From Atlantis it was on to the Boca Raton Resort and Club, where the concours, along with a first-time and very successful Bonhams’ auction (Carl Bomstead’s review is on p. 106) and a gala fund-raising dinner, were held. The weekend’s events were a benefit for the Boys and Girls Club of Broward County, and more than $1m was raised. If you’ve ever been involved with fundraising, you’ll know what a monumental achievement that was, and hats off to concours founder and driving force Rick Case for emphasizing the charitable side of the event — while continuing to improve the concours.
I was emcee of a panel on car collecting, and my participating luminaries were Wayne Carini, Tom DuPont, Dave Kinney, Bill Rothermel and Paul Sable. The room was packed, with over 200 inquisitive collectors involved in the give and take as we discussed today’s trends. At the end, each panel member gave his pick for the car they thought would appreciate the most in the next five years. My choice, “Any Alfa that I currently own,” didn’t get the respect I expected.
I served as Grand Marshal of the concours and awarded my trophy to a 1927 Voisin C7 owned by Olivier Cerf. Best of Show was a much-deserving 1947 Talbot T26 brought by Jim Patterson (there will be a report in the next issue). The concours was extremely well organized, and I was especially impressed that Case called a “post-mortem” dinner meeting Sunday evening, where he facilitated a round-table discussion about what had improved from the previous year (fewer cars, higher quality, better field arrangement) and asked for thoughts about how next year could be even better.
Case owns the largest Honda dealership in the world, along with 15 other franchises, and he brings the same determination to create relationships and a good customer and sponsor experience to the concours field that he has for his automobile customers.
The Boca concours is a first-rate event, and it has a perfect location on the calendar for collector-car snowbirds, as it occurs between Cavallino and Amelia Island.
It was back to Portland for four days, just long enough to drop off and pick up the dry cleaning and see how the newly hatched angelfish (Pterophyllum scalare) in Bradley’s 29-gallon tank were doing. Too soon, I was in another taxi at 4:30 a.m. on the way to PDX.
This time, I was en route to the 7th Symposium of Connoisseurship and the Collectible Car, held at the Revs Institute in Naples, FL, in conjunction with the Revs Program at Stanford. Founder Miles Collier brings together about 100 thoughtful collectors — some as faculty and some as attendees — for free-wheeling discussions about issues of contemporary interest, ranging from how to use reversible paint for restorations, to collecting Japanese cars, to exploring how we might interest Millennials (born 1982–2000) in collecting cars.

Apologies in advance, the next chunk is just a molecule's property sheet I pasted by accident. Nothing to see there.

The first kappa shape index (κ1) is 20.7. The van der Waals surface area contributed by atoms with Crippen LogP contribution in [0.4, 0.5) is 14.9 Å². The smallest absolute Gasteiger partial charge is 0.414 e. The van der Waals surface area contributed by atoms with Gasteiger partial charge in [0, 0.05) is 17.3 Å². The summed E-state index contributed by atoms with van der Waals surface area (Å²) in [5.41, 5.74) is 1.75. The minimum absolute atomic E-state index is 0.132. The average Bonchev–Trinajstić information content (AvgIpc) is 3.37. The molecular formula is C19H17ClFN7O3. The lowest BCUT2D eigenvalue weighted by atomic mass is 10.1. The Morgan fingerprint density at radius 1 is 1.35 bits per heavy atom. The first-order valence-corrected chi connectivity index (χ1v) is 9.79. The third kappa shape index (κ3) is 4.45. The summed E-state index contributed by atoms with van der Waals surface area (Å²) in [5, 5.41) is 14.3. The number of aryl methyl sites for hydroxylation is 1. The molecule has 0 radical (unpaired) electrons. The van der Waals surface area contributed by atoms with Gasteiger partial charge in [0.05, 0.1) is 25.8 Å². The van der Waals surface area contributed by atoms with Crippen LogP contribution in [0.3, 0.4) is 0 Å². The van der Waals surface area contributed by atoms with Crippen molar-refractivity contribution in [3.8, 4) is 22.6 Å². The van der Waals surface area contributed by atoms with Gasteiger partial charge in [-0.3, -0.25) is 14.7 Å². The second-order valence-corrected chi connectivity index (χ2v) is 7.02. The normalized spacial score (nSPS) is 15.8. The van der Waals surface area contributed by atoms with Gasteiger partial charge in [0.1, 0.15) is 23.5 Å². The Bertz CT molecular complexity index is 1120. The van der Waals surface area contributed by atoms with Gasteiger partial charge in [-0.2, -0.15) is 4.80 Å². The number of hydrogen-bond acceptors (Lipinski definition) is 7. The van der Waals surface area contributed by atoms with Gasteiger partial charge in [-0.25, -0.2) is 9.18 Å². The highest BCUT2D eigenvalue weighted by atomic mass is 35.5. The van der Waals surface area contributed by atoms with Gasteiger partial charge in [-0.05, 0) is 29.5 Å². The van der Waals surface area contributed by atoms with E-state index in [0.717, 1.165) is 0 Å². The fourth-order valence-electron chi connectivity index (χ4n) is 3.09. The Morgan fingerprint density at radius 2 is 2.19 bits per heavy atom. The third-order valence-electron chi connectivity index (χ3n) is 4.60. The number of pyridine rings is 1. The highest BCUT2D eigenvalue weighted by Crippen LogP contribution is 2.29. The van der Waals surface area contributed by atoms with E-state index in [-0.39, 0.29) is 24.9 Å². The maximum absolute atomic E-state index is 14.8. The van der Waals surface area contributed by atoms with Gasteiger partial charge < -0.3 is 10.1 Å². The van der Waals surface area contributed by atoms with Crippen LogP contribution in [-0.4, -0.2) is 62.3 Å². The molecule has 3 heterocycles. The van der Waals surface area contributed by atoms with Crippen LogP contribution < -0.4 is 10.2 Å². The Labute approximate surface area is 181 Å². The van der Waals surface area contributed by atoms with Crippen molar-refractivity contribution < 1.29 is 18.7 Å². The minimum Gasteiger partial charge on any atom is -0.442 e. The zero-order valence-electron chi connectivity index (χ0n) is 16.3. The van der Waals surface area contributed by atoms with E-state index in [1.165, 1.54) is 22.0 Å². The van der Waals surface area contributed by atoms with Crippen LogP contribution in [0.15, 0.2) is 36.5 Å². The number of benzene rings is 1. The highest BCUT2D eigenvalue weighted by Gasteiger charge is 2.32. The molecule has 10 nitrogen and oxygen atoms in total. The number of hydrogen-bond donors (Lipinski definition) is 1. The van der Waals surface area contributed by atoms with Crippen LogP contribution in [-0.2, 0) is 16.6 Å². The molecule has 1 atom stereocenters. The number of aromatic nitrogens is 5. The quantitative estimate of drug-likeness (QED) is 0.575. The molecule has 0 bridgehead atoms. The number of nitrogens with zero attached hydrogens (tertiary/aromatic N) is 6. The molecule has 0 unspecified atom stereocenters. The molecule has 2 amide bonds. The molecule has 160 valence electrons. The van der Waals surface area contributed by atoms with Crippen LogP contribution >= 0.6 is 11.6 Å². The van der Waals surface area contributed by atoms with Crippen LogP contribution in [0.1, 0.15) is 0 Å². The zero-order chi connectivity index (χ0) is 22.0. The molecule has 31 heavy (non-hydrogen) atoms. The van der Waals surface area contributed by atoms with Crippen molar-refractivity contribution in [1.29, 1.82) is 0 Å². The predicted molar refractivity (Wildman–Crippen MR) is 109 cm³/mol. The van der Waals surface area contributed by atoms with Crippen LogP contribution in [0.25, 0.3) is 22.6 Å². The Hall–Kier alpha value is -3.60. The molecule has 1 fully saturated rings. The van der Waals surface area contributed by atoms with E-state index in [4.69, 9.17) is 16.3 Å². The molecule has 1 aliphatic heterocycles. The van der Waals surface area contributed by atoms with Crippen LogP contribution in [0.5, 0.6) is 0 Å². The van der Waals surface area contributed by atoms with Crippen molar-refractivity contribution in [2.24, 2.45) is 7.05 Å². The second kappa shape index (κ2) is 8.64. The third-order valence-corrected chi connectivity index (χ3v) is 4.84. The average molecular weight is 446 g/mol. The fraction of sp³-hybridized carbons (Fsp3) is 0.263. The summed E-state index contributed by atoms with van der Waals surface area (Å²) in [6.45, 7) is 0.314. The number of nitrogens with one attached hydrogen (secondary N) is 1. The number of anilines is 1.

I was honored to return for the fifth time as a faculty member. I chaired two panels and led two gallery walks with good friend and SCM’s columnist-at-large Simon Kidston.
In one gallery walk, where we discussed current market values, participants included Bruce and John McCaw, noted European dealer Adrian Hamilton, museum founder Fred Simeone, and collector Bruce Meyer, among others. They were fully engaged as we discussed what makes a car a true blue-chip, top-tier collectible (Alfa 8C 2900 yes, BMW 328 no, for instance) and how the market goes about sorting out valuations on rare cars. There’s no question that I learned as much from the attendees as they may have learned from me. Kidston’s thoughts appear in his column this month on p. 38.
The Gatorland trek
After five days of thoughtful tire-kicking, ACC contributor Michael Pierce and I drove from Naples to Amelia Island. As always, the Amelia weekend was a total immersion experience. The class I judged was “What Were They Thinking,” and the judging team included Automobile President and Editor-in-Chief Jean Jennings (head class judge) and famed long-distance racer Hurley Haywood. Best in Class was a brilliantly restored 1959 F.M.R. Messerschmitt TG500 owned by J.C. and Judy O’Steen, and the Camile Janatzy award for the car having the most audacious exterior went to the ugliest car I have ever seen, a 1957 Spohn convertible brought by Ralph Marano and Wayne Carini. Of course, there will be full details in the next issue.
As much as I enjoy kicking tires and talking with SCMers, it’s good to be home. Another batch of angelfish eggs has hatched, Bradley is about to have a pint-sized, gas-powered Corvette coming into his life courtesy of Pierce, and I look forward to bike rides around the neighborhood and barbecuing fresh-caught Pacific salmon on the back deck. We’ve got three weeks to enjoy the nascent Oregon spring before heading out to the La Jolla Concours d’Elegance and then Keels & Wheels in Lakeland, TX. ’Tis the season. ♦